If you’re considering installing a solar power system in your home, you might be wondering – how does solar power actually work? Photovoltaic systems harness the sun’s rays as a direct source of energy, and convert it into electricity that can be used in the home. Not only does this result in big savings in home power bills over the year, it’s also very eco-friendly, producing no waste products or harmful emissions. Here’s how the solar energy process works in more detail:
Step 1 – Installation of PV panels
Photovoltaic (PV) panels are placed on your roof. If possible, the panels will be north facing, or north-east or north-west facing, so that they are able to capture the most energy possible.
Step 2 – Collection of sun’s rays
The solar panels on your roof collect the sun’s radiance during the day. They are made of silicon and only need the sun’s radiance to work, so even on a cloudy day they will still generate power – albeit with lower production than on clear days.
Step 3 – Conversion to DC power (panels)
As the PV panels collect the sun’s rays, they convert them into Direct Current (DC) electricity.
Step 4 – Conversion to AC power (inverter)
This DC power is then sent to an inverter which converts that DC power into Alternating Current (AC) electricity. The inverters we use are made by leading manufacturer Enasolar.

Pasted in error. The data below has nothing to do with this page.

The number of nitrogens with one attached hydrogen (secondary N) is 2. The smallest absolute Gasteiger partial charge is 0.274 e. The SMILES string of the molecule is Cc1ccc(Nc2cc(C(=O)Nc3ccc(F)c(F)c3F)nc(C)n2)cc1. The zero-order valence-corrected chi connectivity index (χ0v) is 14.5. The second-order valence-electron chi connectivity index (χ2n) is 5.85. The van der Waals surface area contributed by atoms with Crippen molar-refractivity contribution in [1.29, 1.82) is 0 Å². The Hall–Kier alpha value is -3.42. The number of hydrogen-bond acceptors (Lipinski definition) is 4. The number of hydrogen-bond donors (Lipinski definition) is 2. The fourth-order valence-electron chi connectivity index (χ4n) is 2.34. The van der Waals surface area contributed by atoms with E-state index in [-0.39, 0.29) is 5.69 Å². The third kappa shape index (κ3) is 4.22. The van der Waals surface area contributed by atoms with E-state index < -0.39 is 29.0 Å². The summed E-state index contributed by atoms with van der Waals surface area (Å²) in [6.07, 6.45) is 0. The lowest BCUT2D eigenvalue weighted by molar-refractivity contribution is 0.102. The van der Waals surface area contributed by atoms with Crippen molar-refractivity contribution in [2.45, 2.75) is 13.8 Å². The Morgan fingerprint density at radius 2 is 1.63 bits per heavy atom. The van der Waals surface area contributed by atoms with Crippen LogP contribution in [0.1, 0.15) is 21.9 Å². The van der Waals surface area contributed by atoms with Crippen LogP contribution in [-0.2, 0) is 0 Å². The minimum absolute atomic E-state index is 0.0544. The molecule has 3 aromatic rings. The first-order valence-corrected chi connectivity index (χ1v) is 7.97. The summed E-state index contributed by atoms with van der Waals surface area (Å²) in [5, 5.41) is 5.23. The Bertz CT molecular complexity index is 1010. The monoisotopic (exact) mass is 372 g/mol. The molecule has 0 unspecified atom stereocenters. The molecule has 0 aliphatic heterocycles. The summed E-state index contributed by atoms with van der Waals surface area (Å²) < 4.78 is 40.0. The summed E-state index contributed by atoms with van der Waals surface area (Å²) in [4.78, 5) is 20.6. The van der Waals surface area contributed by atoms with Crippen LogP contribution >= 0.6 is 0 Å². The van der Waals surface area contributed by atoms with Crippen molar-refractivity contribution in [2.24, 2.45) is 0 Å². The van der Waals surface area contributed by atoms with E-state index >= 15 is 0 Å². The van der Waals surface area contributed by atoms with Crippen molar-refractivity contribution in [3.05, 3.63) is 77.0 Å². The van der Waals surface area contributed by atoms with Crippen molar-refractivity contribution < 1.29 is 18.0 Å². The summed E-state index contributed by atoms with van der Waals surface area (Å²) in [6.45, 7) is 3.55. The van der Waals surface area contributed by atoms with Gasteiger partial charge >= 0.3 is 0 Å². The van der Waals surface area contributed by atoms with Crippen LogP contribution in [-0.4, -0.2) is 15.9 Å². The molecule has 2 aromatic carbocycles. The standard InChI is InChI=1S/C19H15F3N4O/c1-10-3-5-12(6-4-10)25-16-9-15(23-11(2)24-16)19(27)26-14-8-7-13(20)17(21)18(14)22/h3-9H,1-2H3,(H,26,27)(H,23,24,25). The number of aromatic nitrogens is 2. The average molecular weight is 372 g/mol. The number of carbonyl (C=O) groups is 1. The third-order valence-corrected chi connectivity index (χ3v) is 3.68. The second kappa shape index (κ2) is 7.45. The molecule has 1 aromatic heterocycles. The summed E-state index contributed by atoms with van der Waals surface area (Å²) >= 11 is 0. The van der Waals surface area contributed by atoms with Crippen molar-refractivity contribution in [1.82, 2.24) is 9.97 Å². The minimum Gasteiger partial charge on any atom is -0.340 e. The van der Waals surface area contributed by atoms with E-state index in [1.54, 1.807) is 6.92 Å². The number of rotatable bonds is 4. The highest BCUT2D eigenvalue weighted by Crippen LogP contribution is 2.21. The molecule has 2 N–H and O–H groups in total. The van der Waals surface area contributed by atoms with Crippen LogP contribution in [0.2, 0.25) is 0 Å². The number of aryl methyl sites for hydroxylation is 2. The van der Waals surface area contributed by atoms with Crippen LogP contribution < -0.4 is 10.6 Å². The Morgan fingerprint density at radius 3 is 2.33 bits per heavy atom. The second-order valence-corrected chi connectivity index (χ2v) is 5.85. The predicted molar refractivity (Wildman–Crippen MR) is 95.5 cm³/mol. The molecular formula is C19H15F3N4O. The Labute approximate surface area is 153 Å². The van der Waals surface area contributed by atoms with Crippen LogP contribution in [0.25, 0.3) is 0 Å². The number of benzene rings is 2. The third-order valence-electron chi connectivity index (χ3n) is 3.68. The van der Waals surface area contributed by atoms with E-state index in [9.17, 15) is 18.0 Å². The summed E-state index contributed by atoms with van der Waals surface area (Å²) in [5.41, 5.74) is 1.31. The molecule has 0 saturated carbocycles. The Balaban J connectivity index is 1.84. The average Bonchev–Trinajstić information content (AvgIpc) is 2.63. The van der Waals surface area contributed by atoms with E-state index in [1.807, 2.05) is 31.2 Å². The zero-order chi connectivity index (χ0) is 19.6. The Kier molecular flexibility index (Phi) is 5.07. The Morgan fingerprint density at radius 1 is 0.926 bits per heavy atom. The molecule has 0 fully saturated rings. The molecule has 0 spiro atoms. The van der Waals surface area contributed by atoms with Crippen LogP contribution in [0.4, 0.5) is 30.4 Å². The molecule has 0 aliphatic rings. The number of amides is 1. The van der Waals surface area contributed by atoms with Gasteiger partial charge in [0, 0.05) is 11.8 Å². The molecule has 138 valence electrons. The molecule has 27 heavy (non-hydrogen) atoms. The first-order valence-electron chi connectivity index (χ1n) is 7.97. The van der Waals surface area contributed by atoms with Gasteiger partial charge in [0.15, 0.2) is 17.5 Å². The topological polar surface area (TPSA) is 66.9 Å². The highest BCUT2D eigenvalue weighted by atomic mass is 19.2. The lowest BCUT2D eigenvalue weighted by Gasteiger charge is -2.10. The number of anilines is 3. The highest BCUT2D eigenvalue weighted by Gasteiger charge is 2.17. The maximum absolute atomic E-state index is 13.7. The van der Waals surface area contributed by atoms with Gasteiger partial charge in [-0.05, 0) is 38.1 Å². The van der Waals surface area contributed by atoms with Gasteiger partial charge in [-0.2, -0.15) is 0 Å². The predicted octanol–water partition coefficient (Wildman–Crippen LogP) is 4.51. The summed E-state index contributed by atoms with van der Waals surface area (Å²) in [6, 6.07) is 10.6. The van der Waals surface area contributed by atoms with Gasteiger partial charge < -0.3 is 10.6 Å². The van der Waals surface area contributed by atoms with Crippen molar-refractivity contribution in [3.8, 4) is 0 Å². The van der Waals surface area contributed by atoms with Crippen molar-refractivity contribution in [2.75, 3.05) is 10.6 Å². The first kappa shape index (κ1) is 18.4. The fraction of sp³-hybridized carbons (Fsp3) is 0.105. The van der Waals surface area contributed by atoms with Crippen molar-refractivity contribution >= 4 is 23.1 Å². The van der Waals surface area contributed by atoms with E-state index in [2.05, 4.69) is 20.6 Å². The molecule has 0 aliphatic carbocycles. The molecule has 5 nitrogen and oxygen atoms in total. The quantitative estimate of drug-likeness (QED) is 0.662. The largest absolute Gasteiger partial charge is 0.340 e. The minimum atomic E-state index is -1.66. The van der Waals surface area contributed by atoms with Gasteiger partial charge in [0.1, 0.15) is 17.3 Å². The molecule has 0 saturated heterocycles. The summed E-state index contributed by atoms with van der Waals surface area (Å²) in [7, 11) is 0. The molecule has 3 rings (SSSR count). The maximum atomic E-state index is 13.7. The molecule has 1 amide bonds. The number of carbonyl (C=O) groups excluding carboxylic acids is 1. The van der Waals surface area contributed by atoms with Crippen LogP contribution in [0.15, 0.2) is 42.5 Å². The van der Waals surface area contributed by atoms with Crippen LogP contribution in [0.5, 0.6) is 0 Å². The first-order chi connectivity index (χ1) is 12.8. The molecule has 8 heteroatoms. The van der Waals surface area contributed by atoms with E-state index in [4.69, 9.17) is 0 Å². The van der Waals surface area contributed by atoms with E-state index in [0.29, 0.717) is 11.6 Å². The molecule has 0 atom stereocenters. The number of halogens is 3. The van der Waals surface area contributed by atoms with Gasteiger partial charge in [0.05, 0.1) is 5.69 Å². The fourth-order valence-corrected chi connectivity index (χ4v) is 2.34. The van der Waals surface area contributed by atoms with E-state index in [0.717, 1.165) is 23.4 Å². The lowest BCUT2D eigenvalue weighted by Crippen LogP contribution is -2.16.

Step 5 – Power is sent into the home
The converted AC power is then fed into your home’s wiring system, where it will power your lights, appliances, or anything else that uses electricity in your home. (At night, the solar panels aren’t able to produce power, so you switch back to drawing power directly from the grid).
Step 6 – Credit for unused electricity
If you produce more power from your PV system than you are actually end up using in your home, the excess power is automatically fed back into the public grid, and you will be given a credit for that contributed electricity by your power company (not all power companies provide credit so it pays to shop around).
An export / import meter is installed by the power company to monitor how much is being imported or exported during the day so they know how much to charge you at the end of the month.